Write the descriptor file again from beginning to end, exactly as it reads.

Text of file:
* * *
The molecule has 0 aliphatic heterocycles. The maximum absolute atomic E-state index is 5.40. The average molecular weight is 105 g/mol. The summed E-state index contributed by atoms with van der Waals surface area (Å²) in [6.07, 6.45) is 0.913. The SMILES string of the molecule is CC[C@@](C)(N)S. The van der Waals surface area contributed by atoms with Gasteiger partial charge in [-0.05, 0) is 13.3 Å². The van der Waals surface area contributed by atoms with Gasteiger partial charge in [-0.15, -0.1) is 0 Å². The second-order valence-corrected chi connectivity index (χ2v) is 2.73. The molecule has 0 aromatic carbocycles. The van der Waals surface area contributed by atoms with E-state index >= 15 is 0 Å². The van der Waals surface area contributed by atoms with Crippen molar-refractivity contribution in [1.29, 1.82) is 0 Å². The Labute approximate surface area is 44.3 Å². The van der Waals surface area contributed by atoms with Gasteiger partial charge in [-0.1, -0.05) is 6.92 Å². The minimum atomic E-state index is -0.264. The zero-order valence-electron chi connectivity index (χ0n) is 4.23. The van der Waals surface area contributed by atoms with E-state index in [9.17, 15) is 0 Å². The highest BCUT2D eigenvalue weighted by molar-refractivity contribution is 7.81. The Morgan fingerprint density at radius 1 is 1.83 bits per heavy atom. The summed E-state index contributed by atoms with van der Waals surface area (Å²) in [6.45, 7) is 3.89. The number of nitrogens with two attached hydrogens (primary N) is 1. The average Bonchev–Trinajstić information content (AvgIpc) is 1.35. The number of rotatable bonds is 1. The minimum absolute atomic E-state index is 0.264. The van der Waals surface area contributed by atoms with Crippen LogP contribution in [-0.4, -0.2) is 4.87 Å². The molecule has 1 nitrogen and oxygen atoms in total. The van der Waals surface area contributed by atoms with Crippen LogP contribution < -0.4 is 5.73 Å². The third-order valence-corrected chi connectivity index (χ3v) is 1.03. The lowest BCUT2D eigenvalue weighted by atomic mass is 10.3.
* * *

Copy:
The molecule has 0 aliphatic heterocycles. The maximum absolute atomic E-state index is 5.40. The average molecular weight is 105 g/mol. The summed E-state index contributed by atoms with van der Waals surface area (Å²) in [6.07, 6.45) is 0.913. The SMILES string of the molecule is CC[C@@](C)(N)S. The van der Waals surface area contributed by atoms with Gasteiger partial charge in [-0.05, 0) is 13.3 Å². The van der Waals surface area contributed by atoms with Gasteiger partial charge in [-0.15, -0.1) is 0 Å². The second-order valence-corrected chi connectivity index (χ2v) is 2.73. The molecule has 0 aromatic carbocycles. The van der Waals surface area contributed by atoms with E-state index >= 15 is 0 Å². The van der Waals surface area contributed by atoms with Crippen molar-refractivity contribution in [1.29, 1.82) is 0 Å². The Labute approximate surface area is 44.3 Å². The van der Waals surface area contributed by atoms with Gasteiger partial charge in [-0.1, -0.05) is 6.92 Å². The minimum atomic E-state index is -0.264. The zero-order valence-electron chi connectivity index (χ0n) is 4.23. The van der Waals surface area contributed by atoms with E-state index in [9.17, 15) is 0 Å². The highest BCUT2D eigenvalue weighted by molar-refractivity contribution is 7.81. The Morgan fingerprint density at radius 1 is 1.83 bits per heavy atom. The summed E-state index contributed by atoms with van der Waals surface area (Å²) in [6.45, 7) is 3.89. The number of nitrogens with two attached hydrogens (primary N) is 1. The average Bonchev–Trinajstić information content (AvgIpc) is 1.35. The number of rotatable bonds is 1. The minimum absolute atomic E-state index is 0.264. The van der Waals surface area contributed by atoms with Crippen LogP contribution in [-0.4, -0.2) is 4.87 Å². The molecule has 1 nitrogen and oxygen atoms in total. The van der Waals surface area contributed by atoms with Crippen LogP contribution < -0.4 is 5.73 Å². The third-order valence-corrected chi connectivity index (χ3v) is 1.03. The lowest BCUT2D eigenvalue weighted by atomic mass is 10.3.